What symbol in "The Catcher in the Rye" has to do with the theme loss of innocence?

Asked on by uniongrove

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lizbv | High School Teacher | (Level 1) Associate Educator

Posted on

The curse words scribbled on the school wall symbolize the loss of innocence that Holden fears and which is attached to adulthood.  The curse words show that the children in the school are being shown something that is mature; by being shown these words, the children are being forced to grow up too early. THis is what Holden most fears (growing up) and it truly angers and upsets him that his little sister might also be exposed to this. What he loves most about her is her innocence; he does not want that innocence wiped away by anything.  His brother Allie's death took his innocence, and his life and the life his family had was forever changed for the worse. Therefore, Holden sees growing up as something that one is forced to do, as the acceptance of a word that is darker and full of sadness and forced restrictions. 

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atyourservice | Student, Grade 11 | (Level 3) Valedictorian

Posted on

As lizbv mentioned the profanity on the wall. Another example would be the Little Shirley beans record.

The Shirley Beans Record represents a world without phoniness (innocence). Holden mentions the fact that he hates phonies several times in the book, and when he first talks about the record he mentions the fact that he enjoys the singer’s voice, and how she doesn’t sing in an overly cutesy way, as some children would. The breaking of the record symbolizes the loss of innocence, him fumbling to put it back together is a symbol of him trying to save the innocence that once was.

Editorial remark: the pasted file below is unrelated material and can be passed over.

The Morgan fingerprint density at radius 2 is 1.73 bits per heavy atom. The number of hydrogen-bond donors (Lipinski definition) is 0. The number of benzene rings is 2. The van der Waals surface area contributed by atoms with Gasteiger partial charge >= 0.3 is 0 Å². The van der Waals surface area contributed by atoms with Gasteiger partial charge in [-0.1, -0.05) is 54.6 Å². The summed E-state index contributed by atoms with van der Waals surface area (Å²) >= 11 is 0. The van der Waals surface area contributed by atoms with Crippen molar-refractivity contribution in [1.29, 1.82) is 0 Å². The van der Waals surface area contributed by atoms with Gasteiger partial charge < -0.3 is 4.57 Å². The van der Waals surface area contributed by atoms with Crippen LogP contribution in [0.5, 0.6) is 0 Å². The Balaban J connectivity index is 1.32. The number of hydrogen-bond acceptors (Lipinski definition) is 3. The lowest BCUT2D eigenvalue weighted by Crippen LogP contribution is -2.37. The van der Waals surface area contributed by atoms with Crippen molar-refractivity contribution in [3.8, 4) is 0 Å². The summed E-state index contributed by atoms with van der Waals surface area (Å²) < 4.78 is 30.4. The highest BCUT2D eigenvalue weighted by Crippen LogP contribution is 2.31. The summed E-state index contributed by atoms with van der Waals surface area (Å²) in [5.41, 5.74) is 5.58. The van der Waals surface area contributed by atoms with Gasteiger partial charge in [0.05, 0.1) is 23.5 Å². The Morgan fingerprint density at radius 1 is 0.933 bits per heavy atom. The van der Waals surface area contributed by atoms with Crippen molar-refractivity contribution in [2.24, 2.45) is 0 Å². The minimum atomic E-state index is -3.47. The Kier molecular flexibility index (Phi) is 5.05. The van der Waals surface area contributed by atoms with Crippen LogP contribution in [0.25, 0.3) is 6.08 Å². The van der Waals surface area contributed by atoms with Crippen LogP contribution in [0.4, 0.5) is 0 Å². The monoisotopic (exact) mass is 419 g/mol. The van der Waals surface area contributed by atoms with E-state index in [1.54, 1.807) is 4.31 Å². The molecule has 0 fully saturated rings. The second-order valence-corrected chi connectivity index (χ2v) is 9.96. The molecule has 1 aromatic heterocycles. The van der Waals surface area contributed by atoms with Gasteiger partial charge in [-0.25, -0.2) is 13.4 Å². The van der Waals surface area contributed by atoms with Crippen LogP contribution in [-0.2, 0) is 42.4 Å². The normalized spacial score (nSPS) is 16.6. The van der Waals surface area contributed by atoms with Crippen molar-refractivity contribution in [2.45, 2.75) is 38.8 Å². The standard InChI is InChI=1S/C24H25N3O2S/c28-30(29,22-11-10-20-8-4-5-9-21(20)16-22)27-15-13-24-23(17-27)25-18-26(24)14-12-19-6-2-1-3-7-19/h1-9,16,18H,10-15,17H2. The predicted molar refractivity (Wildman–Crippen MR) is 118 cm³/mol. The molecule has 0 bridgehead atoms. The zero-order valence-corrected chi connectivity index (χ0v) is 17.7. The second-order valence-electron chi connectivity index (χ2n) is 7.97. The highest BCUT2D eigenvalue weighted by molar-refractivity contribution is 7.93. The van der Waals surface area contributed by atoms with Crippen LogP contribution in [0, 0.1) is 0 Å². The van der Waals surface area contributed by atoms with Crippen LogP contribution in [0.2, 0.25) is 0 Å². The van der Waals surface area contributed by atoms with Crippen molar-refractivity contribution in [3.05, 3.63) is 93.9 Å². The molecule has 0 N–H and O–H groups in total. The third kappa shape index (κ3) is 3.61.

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brandshawboy | Student, Grade 11 | (Level 1) eNoter

Posted on

Holdens depiction on the catcher in the rye poem.  He thinks it is " a body catch a body coming through the rye"  though it is actually "body meet a body coming through the rye".  This is ironic because holdens trying to save/protect innocence or catch it while "a body meets a body..." suggests a sexual act.

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